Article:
• The problem is characterized in terms of a minimization process. Suppose R is the received signal vector and X is the reconstructed signal vector; the vectors consist of the associated time samples as their components. Both are column vectors with length Ns, where Ns is the number of data symbols to be processed. A complex scalar factor z is to be estimated for multiplication to X later. The estimate is chosen to minimize the difference between R and zX, or specifically, the norm-squared error: (R−zX)H(R−zX), where ( )H is the Hermitian operator. The result is a least-square-error (LSE) solution: z LS = X _ H R _ X _ H X _ ( 11 )
    XHX is a scalar equal to the power of the reconstructed signal. zLS is the complex correlation between received signal vector X and reconstructed signal vector R, normalized by XHX. Thus, zLS is the complex correlation of the received signal vector and the reconstructed signal vector and normalized by a power of the reconstructed signal vector, identical to the previous solution expressed by equation (8).
  • This concludes the description including the preferred embodiments of the present invention. The foregoing description of the preferred embodiment of the invention has been presented for the purposes of illustration and description. It is not intended to be exhaustive or to limit the invention to the precise form disclosed. Many modifications and variations are possible in light of the above teaching.
  • It is intended that the scope of the invention be limited not by this detailed description, but rather by the claims appended hereto. The above specification, examples and data provide a complete description of the manufacture and use of the apparatus and method of the invention. Since many embodiments of the invention can be made without departing from the scope of the invention, the invention resides in the claims hereinafter appended.

Claims (29)

1-10. (canceled)
11. A method of receiving layered modulation signals, comprising:
receiving a layered modulation signal including an upper layer signal and a lower layer signal;
demodulating and decoding the upper layer signal from the received layered modulation signal;
estimating an upper layer amplitude factor and an upper layer phase factor from the received layered modulation signal;
reconstructing a substantially ideal upper layer signal from the demodulated and decoded upper layer signal including matching an ideal amplitude and an ideal phase by applying the upper layer amplitude factor and the upper layer phase factor to the reconstructed ideal upper layer signal;
subtracting the reconstructed ideal upper layer signal from the received layered modulation signal to produce the lower layer signal for processing.
12. The method of claim 11, wherein the layered modulation signal comprises separate non-coherent modulated signal layers.
13. The method of claim 11, wherein the layered modulation signal comprises a layered multiple phase shift keyed (PSK) signal.
14. The method of claim 11, wherein the upper layer phase factor and the upper layer amplitude factor are combined to form a complex multiplying factor, which is the complex correlation of a received signal vector and a reconstructed signal vector and normalized by a power of the reconstructed signal vector.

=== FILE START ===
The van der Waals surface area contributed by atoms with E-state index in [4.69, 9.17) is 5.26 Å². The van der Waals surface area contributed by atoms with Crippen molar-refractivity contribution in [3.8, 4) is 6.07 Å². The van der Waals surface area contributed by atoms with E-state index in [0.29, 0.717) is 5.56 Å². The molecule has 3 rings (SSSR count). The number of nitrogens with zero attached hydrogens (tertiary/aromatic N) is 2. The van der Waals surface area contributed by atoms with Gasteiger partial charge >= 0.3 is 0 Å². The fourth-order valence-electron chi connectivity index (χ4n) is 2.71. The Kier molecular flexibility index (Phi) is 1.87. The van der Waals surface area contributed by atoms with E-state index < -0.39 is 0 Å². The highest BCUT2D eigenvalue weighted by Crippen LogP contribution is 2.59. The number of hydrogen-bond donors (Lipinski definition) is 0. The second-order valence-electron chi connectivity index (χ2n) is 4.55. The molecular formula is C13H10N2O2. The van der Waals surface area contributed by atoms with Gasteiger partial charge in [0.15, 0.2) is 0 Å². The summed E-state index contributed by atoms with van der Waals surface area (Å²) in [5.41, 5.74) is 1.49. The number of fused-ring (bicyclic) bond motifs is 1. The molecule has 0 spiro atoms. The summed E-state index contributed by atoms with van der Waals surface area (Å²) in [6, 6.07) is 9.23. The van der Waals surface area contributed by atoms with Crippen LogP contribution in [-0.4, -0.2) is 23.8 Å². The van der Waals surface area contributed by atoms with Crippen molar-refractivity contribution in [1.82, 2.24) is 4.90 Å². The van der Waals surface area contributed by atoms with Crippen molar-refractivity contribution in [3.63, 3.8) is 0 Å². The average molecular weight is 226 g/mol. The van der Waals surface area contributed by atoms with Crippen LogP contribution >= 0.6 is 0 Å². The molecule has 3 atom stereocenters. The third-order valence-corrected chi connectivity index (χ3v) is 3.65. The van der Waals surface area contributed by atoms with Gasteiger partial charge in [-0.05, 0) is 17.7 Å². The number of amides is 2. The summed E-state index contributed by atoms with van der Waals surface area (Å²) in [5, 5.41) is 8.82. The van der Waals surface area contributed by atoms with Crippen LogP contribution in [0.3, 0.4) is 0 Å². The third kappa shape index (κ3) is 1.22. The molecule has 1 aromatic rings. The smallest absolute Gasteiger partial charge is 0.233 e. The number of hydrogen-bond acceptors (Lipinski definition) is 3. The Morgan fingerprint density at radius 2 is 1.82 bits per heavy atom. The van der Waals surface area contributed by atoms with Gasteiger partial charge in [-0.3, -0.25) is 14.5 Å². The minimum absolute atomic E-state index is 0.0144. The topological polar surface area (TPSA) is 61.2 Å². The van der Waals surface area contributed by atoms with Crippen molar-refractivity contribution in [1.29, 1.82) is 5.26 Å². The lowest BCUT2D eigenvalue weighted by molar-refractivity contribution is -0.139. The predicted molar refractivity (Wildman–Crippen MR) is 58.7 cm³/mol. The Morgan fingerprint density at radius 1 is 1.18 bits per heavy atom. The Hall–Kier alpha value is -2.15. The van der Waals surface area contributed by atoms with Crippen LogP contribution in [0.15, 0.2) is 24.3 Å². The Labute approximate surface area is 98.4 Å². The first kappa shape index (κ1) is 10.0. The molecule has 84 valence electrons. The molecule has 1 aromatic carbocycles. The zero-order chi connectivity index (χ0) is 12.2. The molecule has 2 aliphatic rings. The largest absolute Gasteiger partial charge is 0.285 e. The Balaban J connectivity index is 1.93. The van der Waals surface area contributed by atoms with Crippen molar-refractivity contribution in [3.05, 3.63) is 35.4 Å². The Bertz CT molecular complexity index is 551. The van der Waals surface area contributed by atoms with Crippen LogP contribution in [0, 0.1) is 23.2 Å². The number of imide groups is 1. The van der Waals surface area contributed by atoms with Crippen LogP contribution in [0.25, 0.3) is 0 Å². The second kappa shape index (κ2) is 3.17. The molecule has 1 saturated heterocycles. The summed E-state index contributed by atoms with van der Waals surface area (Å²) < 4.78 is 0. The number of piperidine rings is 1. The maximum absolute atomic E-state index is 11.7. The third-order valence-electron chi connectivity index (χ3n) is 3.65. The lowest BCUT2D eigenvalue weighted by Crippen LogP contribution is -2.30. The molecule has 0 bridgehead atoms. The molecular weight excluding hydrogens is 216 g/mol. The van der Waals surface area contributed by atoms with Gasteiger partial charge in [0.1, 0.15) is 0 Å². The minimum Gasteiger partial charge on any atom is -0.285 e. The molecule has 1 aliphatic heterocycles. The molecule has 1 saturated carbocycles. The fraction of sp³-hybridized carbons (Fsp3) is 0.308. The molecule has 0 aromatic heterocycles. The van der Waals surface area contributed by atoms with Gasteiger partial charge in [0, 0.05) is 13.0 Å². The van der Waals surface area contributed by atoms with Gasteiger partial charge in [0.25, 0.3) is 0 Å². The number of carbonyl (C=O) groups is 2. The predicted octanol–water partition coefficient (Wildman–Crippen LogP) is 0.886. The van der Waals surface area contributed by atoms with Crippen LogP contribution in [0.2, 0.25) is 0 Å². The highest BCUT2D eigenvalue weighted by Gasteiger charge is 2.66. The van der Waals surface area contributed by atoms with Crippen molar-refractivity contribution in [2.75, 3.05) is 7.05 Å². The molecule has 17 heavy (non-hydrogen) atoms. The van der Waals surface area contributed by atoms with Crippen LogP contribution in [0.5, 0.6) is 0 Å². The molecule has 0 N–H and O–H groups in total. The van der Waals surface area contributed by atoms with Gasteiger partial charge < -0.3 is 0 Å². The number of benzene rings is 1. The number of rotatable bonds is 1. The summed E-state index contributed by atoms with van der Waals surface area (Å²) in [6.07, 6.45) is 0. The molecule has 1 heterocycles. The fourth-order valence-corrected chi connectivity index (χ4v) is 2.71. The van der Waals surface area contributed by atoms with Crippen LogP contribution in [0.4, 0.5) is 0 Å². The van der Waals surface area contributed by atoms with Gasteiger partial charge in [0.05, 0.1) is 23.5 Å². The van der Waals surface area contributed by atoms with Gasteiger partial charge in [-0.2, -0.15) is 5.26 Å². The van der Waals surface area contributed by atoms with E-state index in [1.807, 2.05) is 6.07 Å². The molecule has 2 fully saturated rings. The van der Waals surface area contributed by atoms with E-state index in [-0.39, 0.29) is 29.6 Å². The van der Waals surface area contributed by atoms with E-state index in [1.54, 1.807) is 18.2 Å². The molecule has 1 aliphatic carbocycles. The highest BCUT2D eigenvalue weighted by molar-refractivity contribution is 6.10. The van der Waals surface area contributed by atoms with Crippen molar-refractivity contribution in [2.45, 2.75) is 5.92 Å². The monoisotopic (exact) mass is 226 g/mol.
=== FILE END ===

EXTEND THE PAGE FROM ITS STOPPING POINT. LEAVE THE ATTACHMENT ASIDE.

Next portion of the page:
15. The method of claim 14, wherein the complex multiplying factor is mathematically expressed by zLS=(XHX)−1XHR, where R is the received signal vector and X is the reconstructed signal vector.
16. The method of claim 11, wherein the upper layer phase factor is estimated from a mean vector of a distribution of the received layered modulation signal relative to one or more nodes of the upper layer signal.
17. The method of claim 11, wherein the upper layer phase factor is estimated for a plurality of nodes of the upper layer signal in combination.
18. The method of claim 11, wherein the upper layer amplitude factor is estimated from a mean vector of a distribution of the received layered modulation signal relative to one or more nodes of the upper layer signal.
19. The method of claim 11, wherein the upper layer amplitude factor is estimated for a plurality of nodes of the upper layer signal in combination.
20. The method of claim 11, wherein the upper layer amplitude factor is estimated separately for one or more of a plurality of nodes of the upper layer signal.
21. The method of claim 11, wherein the upper layer amplitude factor and the upper layer phase factor are further estimated from a transmission characteristic map.
22. The method of claim 21, wherein the transmission characteristic map represents a non-linear distortion map of an amplifier characteristic of the transmission path.
23. The method of claim 21, wherein the transmission characteristic map comprises an AM-AM map.
24. The method of claim 21, wherein the transmission characteristic map comprises an AM-PM map.
25. An apparatus for receiving layered modulation signals, comprising:
a signal processor for demodulating and decoding an upper layer signal from a received layered modulation signal wherein the received signal includes the upper layer signal and a lower layer signal;